Various kinds of catheters 128 have been employed. Suitable catheters include Surgicot™ red rubber catheters, Dow Corning Silastic® Foley catheters, Olbert urological catheters, Bardex Foley catheters and Baxter urological catheters.

A suitable treatment format can best be appreciated by referring to FIGS. 2-5. A region of the prostate 126 to be treated is divided into a grid 160, with sections 162-1, 162-2 . . . 162-12 spaced uniformly along the adjacent rectal wall 140 capable of being individually addressed for HIFU treatment by moving the transducer 120 in the directions indicated by double ended arrow 166 into and out of the colon 124. Uniformly angularly spaced sectors 170-1, 170-2 . . . 170-16 are capable of being individually addressed by rotation of the treatment transducer 120 about its axis 172 on drive shaft 168, as indicated by double ended arrow 174. A code wheel (not shown) can be fixed on the shaft 168 for reading the angular orientation of the transducer 120 in accordance with known principles. See, for example, U.S. Pat. No. 4,664,121. In this manner, the tissue of the prostate 126 in the treatment region 160 can be treated, one longitudinal 162-1, . . . 162-12 and angular 170-1, . . . 170-16 sector at a time. Such a treatment format will result in temperature profiles illustrated in FIG. 5. Body temperature is illustrated by curve 180. As will be appreciated body temperature remote from the treatment site 160 is unaffected by the treatment. The temperature of the coupling liquid, in this case, deionized, degassed water in the transducer probe 182 is illustrated by curve 184. The reason for the discontinuity at about 39 minutes of the treatment regimen is that an external coupling liquid circulation circuit (not shown) was activated at that time, resulting in circulation of the coupling liquid through the external circuit and the resultant cooling of the coupling liquid. Curve 188 is a temperature profile of the rectal wall 140. The rectal wall 140 lies in the near field of the treatment transducer 120, that is, between the emitting surface 190 of the treatment transducer 120 and the focal zone 142 of the treatment transducer 120. Curve 196 is a temperature profile of the surface of the catheter 128. The spikes in the various temperature profiles occur when the focal zone 142 is very close to the various thermocouples used to generate the temperature profiles. Curve 196 clearly establishes the efficacy of the treatment method of the present invention employing the HIFU energy conversion, heat retention and heat radiation capability of catheter 128 when catheter 128 is left in place during the HIFU treatment.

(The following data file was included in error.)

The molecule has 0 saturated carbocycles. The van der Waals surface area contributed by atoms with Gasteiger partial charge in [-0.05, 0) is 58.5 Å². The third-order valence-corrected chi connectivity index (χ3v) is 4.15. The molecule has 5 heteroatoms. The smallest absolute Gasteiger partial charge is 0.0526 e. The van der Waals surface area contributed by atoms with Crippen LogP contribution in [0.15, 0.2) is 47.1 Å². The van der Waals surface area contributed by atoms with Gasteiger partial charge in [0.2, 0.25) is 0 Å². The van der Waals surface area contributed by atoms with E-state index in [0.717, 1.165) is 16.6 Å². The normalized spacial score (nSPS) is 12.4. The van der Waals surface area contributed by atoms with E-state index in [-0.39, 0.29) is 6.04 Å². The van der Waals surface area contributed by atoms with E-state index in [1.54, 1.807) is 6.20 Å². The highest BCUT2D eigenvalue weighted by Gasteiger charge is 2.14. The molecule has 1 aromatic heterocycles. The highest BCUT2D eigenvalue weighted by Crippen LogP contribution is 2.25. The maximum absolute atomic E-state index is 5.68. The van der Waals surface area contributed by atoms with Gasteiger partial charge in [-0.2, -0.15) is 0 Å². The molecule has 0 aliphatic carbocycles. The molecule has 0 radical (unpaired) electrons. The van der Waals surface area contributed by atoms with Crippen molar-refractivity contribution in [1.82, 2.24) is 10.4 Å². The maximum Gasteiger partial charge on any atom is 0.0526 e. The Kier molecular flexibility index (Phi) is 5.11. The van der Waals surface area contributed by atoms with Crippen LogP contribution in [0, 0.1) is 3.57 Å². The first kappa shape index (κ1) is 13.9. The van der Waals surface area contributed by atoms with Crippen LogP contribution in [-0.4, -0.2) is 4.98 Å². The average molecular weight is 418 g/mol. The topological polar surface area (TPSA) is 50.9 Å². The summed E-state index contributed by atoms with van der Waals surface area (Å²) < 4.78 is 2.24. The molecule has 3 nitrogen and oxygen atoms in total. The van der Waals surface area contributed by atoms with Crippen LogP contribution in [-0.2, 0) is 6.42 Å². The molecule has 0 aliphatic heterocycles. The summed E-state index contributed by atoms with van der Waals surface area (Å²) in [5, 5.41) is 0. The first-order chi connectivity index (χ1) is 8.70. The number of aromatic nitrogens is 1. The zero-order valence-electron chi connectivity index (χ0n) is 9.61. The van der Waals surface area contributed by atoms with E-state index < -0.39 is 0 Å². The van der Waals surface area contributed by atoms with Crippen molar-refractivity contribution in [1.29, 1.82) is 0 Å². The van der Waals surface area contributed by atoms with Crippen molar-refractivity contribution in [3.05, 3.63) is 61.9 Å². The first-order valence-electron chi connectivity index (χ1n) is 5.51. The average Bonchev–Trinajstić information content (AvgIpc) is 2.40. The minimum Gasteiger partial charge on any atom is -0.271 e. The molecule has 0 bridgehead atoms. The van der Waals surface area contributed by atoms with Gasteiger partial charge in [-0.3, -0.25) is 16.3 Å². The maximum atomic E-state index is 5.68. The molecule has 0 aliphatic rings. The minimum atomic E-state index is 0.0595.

Because the treatment thermal dosage is proportional to ΣTΔt at where T is any elevated temperature at which tissue is maintained and Δt is the time during which the tissue is maintained at that temperature, raising the temperature of the tissue-catheter 128 surface interface, both by ultrasound absorption and reradiation, and by reflection of ultrasound, will assure more complete tissue destruction.